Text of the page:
But a more important factor probably is that there is a bigger culture in the US of personal investment. What is annoying to startups here is that there are so few European angels. There has hardly ever been a significant internet cashout in the Netherlands and neither do we see a lot of reinvestment happening. On both coasts of the US there seem to be more people with money who are willing to invest it into cool stuff. The vast majority of people with money in the Netherlands are more boring than anything.


Limited liability companies in the Netherlands are called a B.V. and they require a seed capital of €18’000 to start. This money does not have to remain there but it is still a sizable hurdle. In comparison a British Ltd. costs €100 to setup.

Setting up a Ltd and using that to enter into a lease agreement in the Netherlands would be frowned upon because Ltds have a historically bad reputation.

Another way around this may be to setup a voluntary association or a foundation but to be able to shoulder liability, these would need statutes which need to be acquired from a notary and require a significant fee.


Subleasing spaces in the Netherlands is usually frowned upon especially when the sublessor makes a profit. This is because a lot of houses in the Netherlands are rent controlled and are rented out at half or less of their market value.

This means that a lot of houses are not being utilized to their full market value and that the supply in houses is far too small (and the supply of officeplexes too big). Rather than having the market clear this mess up, we are stuck with this heavily entrenched real estate system.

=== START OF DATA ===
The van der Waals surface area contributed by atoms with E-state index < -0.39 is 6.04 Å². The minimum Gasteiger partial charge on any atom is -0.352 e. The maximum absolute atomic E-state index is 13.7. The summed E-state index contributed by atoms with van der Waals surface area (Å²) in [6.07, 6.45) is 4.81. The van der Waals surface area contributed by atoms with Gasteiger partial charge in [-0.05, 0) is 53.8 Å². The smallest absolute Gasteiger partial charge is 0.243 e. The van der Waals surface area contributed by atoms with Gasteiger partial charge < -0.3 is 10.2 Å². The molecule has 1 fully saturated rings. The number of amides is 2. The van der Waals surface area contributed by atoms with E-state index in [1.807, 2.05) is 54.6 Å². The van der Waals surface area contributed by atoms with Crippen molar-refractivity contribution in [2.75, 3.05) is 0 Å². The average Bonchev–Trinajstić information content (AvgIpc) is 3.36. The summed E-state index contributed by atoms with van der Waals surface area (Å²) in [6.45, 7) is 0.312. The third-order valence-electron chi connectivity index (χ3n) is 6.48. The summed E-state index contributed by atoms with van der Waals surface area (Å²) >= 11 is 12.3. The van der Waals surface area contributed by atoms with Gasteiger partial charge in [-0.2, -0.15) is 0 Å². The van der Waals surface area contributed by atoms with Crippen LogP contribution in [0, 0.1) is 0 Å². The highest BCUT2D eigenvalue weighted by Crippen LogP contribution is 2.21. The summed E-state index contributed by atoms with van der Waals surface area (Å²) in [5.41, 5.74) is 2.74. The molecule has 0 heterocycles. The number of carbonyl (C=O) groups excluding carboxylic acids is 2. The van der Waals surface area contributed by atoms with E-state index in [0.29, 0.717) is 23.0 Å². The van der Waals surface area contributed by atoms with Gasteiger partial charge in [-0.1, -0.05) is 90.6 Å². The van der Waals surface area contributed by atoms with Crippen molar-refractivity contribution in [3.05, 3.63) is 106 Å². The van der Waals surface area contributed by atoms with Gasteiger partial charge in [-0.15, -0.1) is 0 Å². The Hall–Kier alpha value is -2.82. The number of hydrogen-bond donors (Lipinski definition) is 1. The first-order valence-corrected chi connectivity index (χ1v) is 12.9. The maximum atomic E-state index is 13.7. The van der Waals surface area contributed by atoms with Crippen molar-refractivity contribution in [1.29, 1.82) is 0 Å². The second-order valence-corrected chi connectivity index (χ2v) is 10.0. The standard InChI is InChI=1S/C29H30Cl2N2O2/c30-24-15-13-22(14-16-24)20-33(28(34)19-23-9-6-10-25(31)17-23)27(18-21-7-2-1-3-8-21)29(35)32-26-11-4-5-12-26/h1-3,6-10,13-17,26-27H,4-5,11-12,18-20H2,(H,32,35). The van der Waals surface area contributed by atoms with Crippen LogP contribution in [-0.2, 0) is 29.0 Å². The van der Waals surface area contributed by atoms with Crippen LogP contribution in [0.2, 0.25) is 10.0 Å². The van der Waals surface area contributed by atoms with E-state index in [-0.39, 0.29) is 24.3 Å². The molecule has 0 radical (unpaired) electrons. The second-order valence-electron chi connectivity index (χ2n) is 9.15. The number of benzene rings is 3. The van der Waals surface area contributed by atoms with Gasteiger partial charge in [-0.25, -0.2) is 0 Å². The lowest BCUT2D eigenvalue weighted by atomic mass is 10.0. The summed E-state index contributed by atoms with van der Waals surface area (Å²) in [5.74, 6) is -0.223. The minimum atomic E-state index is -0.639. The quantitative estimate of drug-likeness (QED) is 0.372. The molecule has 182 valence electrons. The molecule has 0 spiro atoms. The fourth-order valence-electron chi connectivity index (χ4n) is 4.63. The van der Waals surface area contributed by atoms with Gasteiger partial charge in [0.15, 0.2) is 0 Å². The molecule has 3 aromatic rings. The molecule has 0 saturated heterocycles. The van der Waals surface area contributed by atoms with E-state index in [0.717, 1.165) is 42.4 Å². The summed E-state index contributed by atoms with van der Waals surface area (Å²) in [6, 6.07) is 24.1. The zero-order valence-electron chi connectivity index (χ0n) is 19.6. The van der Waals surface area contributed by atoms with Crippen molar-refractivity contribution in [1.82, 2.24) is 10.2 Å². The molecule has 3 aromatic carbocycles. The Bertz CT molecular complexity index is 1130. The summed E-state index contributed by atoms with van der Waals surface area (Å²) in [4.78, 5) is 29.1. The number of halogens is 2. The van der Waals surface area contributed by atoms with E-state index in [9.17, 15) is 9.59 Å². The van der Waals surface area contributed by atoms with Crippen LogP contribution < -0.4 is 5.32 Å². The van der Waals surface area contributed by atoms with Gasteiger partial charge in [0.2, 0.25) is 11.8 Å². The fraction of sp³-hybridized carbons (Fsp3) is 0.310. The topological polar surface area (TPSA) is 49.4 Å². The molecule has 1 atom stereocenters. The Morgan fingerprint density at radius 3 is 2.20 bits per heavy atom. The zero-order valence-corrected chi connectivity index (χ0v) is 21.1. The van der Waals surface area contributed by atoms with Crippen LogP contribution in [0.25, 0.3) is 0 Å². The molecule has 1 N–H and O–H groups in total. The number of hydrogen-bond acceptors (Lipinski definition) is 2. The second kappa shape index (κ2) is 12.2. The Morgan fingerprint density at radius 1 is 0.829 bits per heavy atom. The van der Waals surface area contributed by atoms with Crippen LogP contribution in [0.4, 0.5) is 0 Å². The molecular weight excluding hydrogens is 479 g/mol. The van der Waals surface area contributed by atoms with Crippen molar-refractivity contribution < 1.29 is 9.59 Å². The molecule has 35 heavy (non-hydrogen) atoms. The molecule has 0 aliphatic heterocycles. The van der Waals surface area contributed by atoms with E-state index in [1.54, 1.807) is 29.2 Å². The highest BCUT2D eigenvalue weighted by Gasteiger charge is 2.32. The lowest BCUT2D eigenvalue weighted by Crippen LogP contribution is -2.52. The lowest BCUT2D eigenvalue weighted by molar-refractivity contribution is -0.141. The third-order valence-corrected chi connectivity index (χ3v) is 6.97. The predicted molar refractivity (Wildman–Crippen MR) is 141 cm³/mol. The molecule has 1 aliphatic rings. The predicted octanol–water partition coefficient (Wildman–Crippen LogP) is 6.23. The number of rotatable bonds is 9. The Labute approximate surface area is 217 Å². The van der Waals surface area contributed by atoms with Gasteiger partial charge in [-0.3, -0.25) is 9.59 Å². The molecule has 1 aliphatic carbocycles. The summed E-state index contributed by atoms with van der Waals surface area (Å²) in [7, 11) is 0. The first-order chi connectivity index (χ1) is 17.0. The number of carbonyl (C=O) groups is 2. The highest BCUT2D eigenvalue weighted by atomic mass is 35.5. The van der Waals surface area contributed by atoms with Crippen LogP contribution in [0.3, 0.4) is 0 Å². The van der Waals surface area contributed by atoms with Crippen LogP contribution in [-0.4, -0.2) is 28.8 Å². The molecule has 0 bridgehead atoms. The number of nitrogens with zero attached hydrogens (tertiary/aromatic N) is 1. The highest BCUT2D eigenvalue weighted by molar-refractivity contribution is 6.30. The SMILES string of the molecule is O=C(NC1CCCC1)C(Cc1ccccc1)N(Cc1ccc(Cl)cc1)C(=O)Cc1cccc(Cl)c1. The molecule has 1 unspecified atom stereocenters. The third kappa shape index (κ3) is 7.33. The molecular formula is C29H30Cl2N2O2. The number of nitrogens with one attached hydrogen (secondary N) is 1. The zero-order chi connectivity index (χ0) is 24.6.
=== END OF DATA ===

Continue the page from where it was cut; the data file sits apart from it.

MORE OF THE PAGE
Lease agreements

Office leases are usually agreed upon for a period of 5+5 years, which mean you get a five year contract with the option to extend it for another five years. This five year contract is in fact meant to protect the lessee from fickleness on the part of the lessor but it does not take into account the fact that businesses may not want to be tied down.

This would not be so much of a problem if limited liability companies were easier to setup (the company would then take on the lease) but I treated that above.

Critical market

To be able to partially fund a space on workshop and party revenues, it helps if there is a large pool of potentially interested people. With the scale of something such as New York that may be possible, it’s a bit harder for us in Delft. We are at the moment somewhat pressed to find a fourth coworker let alone people who’d be willing to pay money to support us.


None of the things I mention above are insurmountabel but I think they do in large part explain why Dutch business and venture culture is not as dynamic and booming as that in the US.